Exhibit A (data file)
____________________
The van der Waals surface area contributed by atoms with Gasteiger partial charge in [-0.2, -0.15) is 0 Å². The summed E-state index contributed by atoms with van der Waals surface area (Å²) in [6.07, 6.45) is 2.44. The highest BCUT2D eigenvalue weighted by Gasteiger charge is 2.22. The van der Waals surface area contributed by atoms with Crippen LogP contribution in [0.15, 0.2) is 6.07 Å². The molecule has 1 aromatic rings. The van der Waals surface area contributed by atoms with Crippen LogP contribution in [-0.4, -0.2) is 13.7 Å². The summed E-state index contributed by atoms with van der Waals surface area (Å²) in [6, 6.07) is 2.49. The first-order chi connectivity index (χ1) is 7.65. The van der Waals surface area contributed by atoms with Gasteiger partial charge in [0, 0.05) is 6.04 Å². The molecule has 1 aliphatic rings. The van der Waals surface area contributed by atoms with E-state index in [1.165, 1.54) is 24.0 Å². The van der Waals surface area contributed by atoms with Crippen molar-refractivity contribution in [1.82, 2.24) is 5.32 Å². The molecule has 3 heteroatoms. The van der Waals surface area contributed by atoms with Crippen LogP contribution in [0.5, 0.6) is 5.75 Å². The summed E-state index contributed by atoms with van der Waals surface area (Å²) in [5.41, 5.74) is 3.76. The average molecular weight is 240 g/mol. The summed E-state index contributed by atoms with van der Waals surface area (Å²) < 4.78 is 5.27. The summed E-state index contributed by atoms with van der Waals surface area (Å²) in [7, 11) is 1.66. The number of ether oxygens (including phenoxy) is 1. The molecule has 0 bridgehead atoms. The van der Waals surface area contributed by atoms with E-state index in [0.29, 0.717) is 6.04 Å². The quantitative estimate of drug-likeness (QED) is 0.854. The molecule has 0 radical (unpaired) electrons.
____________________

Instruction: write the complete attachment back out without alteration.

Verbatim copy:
The van der Waals surface area contributed by atoms with Gasteiger partial charge in [-0.2, -0.15) is 0 Å². The summed E-state index contributed by atoms with van der Waals surface area (Å²) in [6.07, 6.45) is 2.44. The highest BCUT2D eigenvalue weighted by Gasteiger charge is 2.22. The van der Waals surface area contributed by atoms with Crippen LogP contribution in [0.15, 0.2) is 6.07 Å². The molecule has 1 aromatic rings. The van der Waals surface area contributed by atoms with Crippen LogP contribution in [-0.4, -0.2) is 13.7 Å². The summed E-state index contributed by atoms with van der Waals surface area (Å²) in [6, 6.07) is 2.49. The first-order chi connectivity index (χ1) is 7.65. The van der Waals surface area contributed by atoms with Gasteiger partial charge in [0, 0.05) is 6.04 Å². The molecule has 1 aliphatic rings. The van der Waals surface area contributed by atoms with E-state index in [1.165, 1.54) is 24.0 Å². The van der Waals surface area contributed by atoms with Crippen molar-refractivity contribution in [1.82, 2.24) is 5.32 Å². The molecule has 3 heteroatoms. The van der Waals surface area contributed by atoms with Crippen LogP contribution in [0.5, 0.6) is 5.75 Å². The summed E-state index contributed by atoms with van der Waals surface area (Å²) in [5.41, 5.74) is 3.76. The average molecular weight is 240 g/mol. The summed E-state index contributed by atoms with van der Waals surface area (Å²) < 4.78 is 5.27. The summed E-state index contributed by atoms with van der Waals surface area (Å²) in [7, 11) is 1.66. The number of ether oxygens (including phenoxy) is 1. The molecule has 0 bridgehead atoms. The van der Waals surface area contributed by atoms with E-state index in [0.29, 0.717) is 6.04 Å². The quantitative estimate of drug-likeness (QED) is 0.854. The molecule has 0 radical (unpaired) electrons.